ASME.MVC.Models.DynamicPage.ContentDetailViewModel ContentDetailViewModel
Battling the Blaze
THOR-OP autonomous firefighting robot. Robot image: Virginia Tech 

Fire seemingly comes from all sides in a smoky building. A figure moves forward, hose at the ready. But there isn’t a human in sight.

Firefighters have long been some of the most heroic members of society, but what if they didn’t have to find themselves in quite as many perilous situations? A robot firefighter just might one day be able to step in and save lives. For now, the technology is being tested at sea.

Trying for Ship Shape

“Around 2010 we had talked with the Navy about trying to help them with dealing with the hazard of fires on ships,” says Brian Lattimer, a professor in the department of mechanical engineering at Virginia Tech and a member of the team. “We came up with the concept of a humanoid robot onboard because they might not just help with fires but could also maybe be used for watch or assisting sailors with inspection.”

He says the Navy was excited but the idea of a humanoid then was a high-risk, high-reward proposition. “There weren’t that many humanoids around that could do these types of actions, but, with a potential payoff in ten to twenty years, they decided it was a good investment,” he says.

The team began by rethinking how to make the robot, especially considering the problems in moving around on a ship. “There are many things they can run into in this kind of confined space and we needed a strategy for the robot that would allow it to balance on its own,” he says. “We developed a whole body controller for balance and to respond to external disturbance.”

THOR-OP reaching for a fire nozzle. Image: Virginia Tech

Seeing Through Smoke

The body controller was a combination of redesigning actuators used on robots and software used for locomotion, he says. “It isn’t rigid like some other robots you might see. The actuators have springs, allowing it to more easily control its balance.” The whole body controller compensates for any kick from the fire hose.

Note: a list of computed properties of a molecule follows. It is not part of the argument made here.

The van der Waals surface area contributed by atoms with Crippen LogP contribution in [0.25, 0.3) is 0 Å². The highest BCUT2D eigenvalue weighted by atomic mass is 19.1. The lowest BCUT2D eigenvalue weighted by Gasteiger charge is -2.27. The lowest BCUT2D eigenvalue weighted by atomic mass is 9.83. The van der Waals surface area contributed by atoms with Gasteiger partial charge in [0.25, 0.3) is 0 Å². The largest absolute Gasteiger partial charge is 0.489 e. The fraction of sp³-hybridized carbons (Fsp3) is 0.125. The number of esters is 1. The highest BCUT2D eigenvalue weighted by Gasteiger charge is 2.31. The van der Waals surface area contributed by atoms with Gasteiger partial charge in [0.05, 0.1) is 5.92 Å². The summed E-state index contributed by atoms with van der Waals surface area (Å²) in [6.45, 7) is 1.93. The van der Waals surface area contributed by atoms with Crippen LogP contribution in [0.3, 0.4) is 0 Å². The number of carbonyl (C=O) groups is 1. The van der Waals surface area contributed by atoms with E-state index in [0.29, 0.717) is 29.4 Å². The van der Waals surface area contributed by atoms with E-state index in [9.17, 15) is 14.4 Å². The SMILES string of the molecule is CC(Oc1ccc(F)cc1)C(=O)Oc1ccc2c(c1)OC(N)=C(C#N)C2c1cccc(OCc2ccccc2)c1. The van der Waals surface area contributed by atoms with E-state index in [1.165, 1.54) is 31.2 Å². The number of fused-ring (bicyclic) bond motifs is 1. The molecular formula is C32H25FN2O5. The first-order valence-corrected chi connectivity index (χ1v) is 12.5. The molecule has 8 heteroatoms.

They also wanted a robot to be able to keep its range-finding and perception during a fire event. “When you put water into fire you have to see through steam and smoke,” he says. “It was desirable to have a robot autonomously locate fires and put them out with water.” They looked at range finders on the market and put them in different levels of fire and smoke to see how they behaved.” Ultimately, LIDAR was chosen.

Testing it on the former USS Shadwell, the robot walked into a compartment containing fire and worked with a firefighter to grab a hand line. The situation was suppressed successfully.

“Potentially, this could have humanoid robots go into spaces to size up fires before having to put firefighters there,” he says. “They could also be used for other platforms: ground vehicles or possibly aerial vehicles to assist in a wildland fire even.”

At present, they have developed two humanoid robots, both 5 foot 10 and weighing 145 lbs and 165 lbs, respectively.

Eric Butterman is an independent writer.

When you put water into fire you have to see through steam and smoke. It was desirable to have a robot autonomously locate fires and put them out with water.Prof. Brian Lattimer, Virginia Tech University

You are now leaving